Saturday, 25 August 2018

Giantslayer - Shadow of the Storm Tyrant


Throughout the Giantslayer Adventure Path, the player characters have taken on the servants of Volstus, the Storm Tyrant and the forces they’ve been building in the Storm Tyrant’s name. In Shadow of the Storm Tyrant by Tito Leati, the PCs finally make their way to the Storm Tyrant’s cloud castle and take the battle directly to him.

I’ve had mixed opinions of the instalments of Giantslayer so far—some have been good, others not so good—but Shadow of the Storm Tyrant works well as the culminating adventure. It’s primarily a dungeon crawl, but has a good sense of urgency and variety that its predecessor, Anvil of Fire, is missing. It also has some epic-feeling encounters and combats appropriate for a high-level party, and it makes good use of its setting, which helps to turn what could have been just a bog-standard dungeon crawl into something much more unique.

SPOILERS FOLLOW

The adventure picks up from the moment Anvil of Fire ends, with the PCs discovering the Storm Tyrant’s flying castle, Ironcloud Keep, in the caldera of Ashpeak (the volcano setting of Anvil of Fire). The castle has been moored here since Volstus first captured it, held in place by massive chains. Only two of those chains remain in place, as Volstus is trying to get away before the PCs can get inside the castle. His servants are in the process of cutting the chains to release the castle. The PCs must reach the castle before it can get away, but to do so, they must also contend with the Storm Tyrant’s extensive defences.

As the PCs try to reach the castle, they are assaulted by numerous groups of giants, many of whom possess long-range weapons like ballistae and thus can attack the PCs from far away. The PCs will likely have to take a detour or two to deal with these groups before they can reach the castle. However, if even one of the two remaining chains is broken, the castle can get away (although Volstus would prefer both be released, since pulling away with one still attached will damage the castle—but he will try with one if the PCs get too close), thus creating a wonderful sense of tension to the entire scene. The PCs don’t know how long it will take for the group of ash giants breaking the chains to get through the first of the two and then get to the last one, so they need to move quickly.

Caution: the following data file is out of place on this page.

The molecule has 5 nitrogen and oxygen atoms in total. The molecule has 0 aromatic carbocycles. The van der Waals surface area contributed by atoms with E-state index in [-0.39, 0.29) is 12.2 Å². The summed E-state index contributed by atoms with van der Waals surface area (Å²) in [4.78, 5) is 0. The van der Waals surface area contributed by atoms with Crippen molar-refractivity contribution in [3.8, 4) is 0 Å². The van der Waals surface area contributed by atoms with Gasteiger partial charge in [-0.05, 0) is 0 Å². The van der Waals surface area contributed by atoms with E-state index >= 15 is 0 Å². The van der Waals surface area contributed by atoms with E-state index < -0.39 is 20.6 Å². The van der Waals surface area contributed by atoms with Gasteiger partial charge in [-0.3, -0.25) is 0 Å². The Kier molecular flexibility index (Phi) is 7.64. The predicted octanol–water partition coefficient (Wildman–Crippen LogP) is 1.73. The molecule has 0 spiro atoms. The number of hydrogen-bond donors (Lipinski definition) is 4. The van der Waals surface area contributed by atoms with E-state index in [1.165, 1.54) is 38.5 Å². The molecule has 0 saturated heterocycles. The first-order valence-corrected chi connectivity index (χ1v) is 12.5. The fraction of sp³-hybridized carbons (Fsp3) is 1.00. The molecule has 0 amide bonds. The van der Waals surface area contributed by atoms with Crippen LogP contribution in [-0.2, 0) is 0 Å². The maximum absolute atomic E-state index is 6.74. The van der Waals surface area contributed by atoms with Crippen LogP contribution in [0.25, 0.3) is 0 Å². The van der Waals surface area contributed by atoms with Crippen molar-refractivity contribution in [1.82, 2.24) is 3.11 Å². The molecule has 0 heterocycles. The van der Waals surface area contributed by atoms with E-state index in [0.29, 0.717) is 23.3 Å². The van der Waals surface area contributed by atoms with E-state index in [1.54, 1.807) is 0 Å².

Under normal circumstances, this is the kind of opening that I would praise. It’s a big and exciting combat, much different and more varied from the usual style of combats the PCs are involved in. It is spread out over a vast area (the crater that makes up the caldera is very big and has multiple levels), so the PCs must keep moving, and may even end up ignoring some of the attacks coming at them (from a defence tower in the caldera and defenders in the castle itself, as well as defenders on the ground) just to cover more ground. It’s an epic and exiting opening for an adventure.

Unfortunately, it’s impossible to ignore the context in which this opening occurs, following immediately from Anvil of Fire. That adventure is just endless combat after combat. While this opening combat is a far more interesting one than any of the combats in Anvil of Fire, it’s still yet another combat. At this point, the players are probably sick of nothing else happening, and even the different style of this combat may not be enough to break the feel of monotony.

I hate to criticise an adventure for the faults of another adventure, but the two are not independent of each other. They are meant to go together to make a unified whole, and in this case, that whole is very repetitive. Indeed, the rest of Shadow of the Storm Tyrant is mostly combat as the PCs move through the castle and confront the Storm Tyrant’s remaining allies. Both Anvil and Shadow are very similar structurally, even if Shadow does it better, and that repetitiveness can be a problem—something that has plagued much of Giantslayer.